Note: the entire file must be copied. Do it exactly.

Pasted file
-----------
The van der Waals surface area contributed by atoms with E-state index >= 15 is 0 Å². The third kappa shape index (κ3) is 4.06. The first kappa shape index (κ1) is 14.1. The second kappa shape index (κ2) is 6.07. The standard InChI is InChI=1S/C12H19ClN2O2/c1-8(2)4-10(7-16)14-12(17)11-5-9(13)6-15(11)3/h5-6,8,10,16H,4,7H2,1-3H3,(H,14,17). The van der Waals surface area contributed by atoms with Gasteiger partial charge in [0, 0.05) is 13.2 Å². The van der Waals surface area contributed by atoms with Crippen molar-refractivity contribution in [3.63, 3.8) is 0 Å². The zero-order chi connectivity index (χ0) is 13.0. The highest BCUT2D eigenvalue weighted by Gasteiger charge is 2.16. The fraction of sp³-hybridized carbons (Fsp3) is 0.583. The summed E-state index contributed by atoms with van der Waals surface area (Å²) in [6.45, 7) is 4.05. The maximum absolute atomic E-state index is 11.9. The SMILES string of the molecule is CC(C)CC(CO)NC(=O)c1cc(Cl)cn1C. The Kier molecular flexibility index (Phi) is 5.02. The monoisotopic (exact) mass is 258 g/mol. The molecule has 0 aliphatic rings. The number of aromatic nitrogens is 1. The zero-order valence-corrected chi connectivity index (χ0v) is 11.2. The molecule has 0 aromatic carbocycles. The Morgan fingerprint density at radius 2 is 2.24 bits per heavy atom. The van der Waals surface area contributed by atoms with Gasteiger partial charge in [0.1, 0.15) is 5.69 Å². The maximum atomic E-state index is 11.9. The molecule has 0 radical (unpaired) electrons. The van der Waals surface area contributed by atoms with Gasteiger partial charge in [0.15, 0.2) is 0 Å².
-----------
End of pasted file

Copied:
The van der Waals surface area contributed by atoms with E-state index >= 15 is 0 Å². The third kappa shape index (κ3) is 4.06. The first kappa shape index (κ1) is 14.1. The second kappa shape index (κ2) is 6.07. The standard InChI is InChI=1S/C12H19ClN2O2/c1-8(2)4-10(7-16)14-12(17)11-5-9(13)6-15(11)3/h5-6,8,10,16H,4,7H2,1-3H3,(H,14,17). The van der Waals surface area contributed by atoms with Gasteiger partial charge in [0, 0.05) is 13.2 Å². The van der Waals surface area contributed by atoms with Crippen molar-refractivity contribution in [3.63, 3.8) is 0 Å². The zero-order chi connectivity index (χ0) is 13.0. The highest BCUT2D eigenvalue weighted by Gasteiger charge is 2.16. The fraction of sp³-hybridized carbons (Fsp3) is 0.583. The summed E-state index contributed by atoms with van der Waals surface area (Å²) in [6.45, 7) is 4.05. The maximum absolute atomic E-state index is 11.9. The SMILES string of the molecule is CC(C)CC(CO)NC(=O)c1cc(Cl)cn1C. The Kier molecular flexibility index (Phi) is 5.02. The monoisotopic (exact) mass is 258 g/mol. The molecule has 0 aliphatic rings. The number of aromatic nitrogens is 1. The zero-order valence-corrected chi connectivity index (χ0v) is 11.2. The molecule has 0 aromatic carbocycles. The Morgan fingerprint density at radius 2 is 2.24 bits per heavy atom. The van der Waals surface area contributed by atoms with Gasteiger partial charge in [0.1, 0.15) is 5.69 Å². The maximum atomic E-state index is 11.9. The molecule has 0 radical (unpaired) electrons. The van der Waals surface area contributed by atoms with Gasteiger partial charge in [0.15, 0.2) is 0 Å².